Wisconsin GM Workers Part Of Nationwide Strike

74 Workers At Western Wisconsin Facility Taking Part In UAW Strike

Striking workers outside a General Motors plant
Striking plant workers cheer outside the General Motor assembly plant in Bowling Green, Ky, Monday, Sept. 16, 2019. More than 49,000 members of the United Auto Workers walked off General Motors factory floors or set up picket lines early Monday as contract talks with the company deteriorated into a strike. Bryan Woolston/AP Photo

As talks continue between General Motors and the United Auto Workers, 74 workers at a facility in western Wisconsin are among those taking part in the nationwide strike.

As first reported by the Twin Cities Pioneer Press, the members of United Auto Workers Local 722 work at a GM parts distribution center in Hudson.

The center fills orders for parts from GM dealerships in the Midwest. It’s been in Hudson since 2004.

Stay informed on the latest news

Sign up for WPR’s email newsletter.

This field is for validation purposes and should be left unchanged.

Industry analyst Michelle Krebs of Autotrader, an online marketplace, said Wisconsin would likely have seen a much larger effect from such a strike a decade ago, when GM had an assembly plant in Janesville with thousands of workers.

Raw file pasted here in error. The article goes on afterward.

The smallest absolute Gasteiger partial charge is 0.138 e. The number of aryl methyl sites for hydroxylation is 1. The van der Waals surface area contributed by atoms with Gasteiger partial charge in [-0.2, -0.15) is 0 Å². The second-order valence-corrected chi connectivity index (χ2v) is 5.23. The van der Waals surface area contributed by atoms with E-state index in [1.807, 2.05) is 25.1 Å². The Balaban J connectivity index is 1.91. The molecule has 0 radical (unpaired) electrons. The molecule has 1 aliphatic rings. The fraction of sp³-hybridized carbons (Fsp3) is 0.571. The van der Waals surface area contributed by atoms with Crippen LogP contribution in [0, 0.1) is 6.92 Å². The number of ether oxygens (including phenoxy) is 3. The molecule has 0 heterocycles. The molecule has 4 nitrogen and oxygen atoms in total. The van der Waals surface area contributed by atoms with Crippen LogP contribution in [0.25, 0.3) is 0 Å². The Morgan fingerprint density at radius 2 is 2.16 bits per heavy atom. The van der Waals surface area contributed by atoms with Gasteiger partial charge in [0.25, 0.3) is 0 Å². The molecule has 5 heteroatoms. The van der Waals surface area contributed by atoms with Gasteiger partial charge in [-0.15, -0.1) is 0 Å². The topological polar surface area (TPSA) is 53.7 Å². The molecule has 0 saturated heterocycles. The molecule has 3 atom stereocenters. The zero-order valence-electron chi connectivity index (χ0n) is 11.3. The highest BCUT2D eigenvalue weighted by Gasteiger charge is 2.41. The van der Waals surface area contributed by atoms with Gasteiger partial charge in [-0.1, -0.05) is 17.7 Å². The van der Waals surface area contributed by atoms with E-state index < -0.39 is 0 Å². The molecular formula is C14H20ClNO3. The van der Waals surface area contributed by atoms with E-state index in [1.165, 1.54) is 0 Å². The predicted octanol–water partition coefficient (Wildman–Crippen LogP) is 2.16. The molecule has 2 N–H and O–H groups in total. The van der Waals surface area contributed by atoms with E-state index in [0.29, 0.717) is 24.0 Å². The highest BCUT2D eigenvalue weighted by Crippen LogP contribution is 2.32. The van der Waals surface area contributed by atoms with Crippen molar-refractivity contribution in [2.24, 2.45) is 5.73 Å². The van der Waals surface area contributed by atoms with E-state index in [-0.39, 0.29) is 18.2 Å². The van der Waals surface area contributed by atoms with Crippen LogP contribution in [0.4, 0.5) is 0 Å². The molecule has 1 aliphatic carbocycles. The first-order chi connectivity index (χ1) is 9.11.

The Janesville plant shut down more than a decade ago, an example of what Krebs described as a much smaller footprint for the automaker.

“If you look back to the 1980s, it had 40 percent market share. I think even in the ’90s it was at 30 percent market share. It’s now at 17 percent market share,” she said. “It has eliminated products, it’s eliminated plants, it’s eliminated brands.”

That smaller effect is in sharp contrast to Michigan, she said, where the strike is “a big focus. There are concerns that if this continues for any length of time it could push the state into a recession.”

GM and the UAW have been negotiating wages, health insurance costs, the use of temporary workers and new work for GM plants slated for closure.

Nearly 50,000 workers have been on strike this week.

Officials with Local 722 have said they want a deal as quickly as possible, but expect the negotiations could take time because there are multiple issues to resolve.

Steve Frisque, a union steward and former union president, told labor news site In These Times that “our key point is to keep our health insurance at the status quo, or close to it. (And) it’s about getting these temporary employees a path to full-time employment.”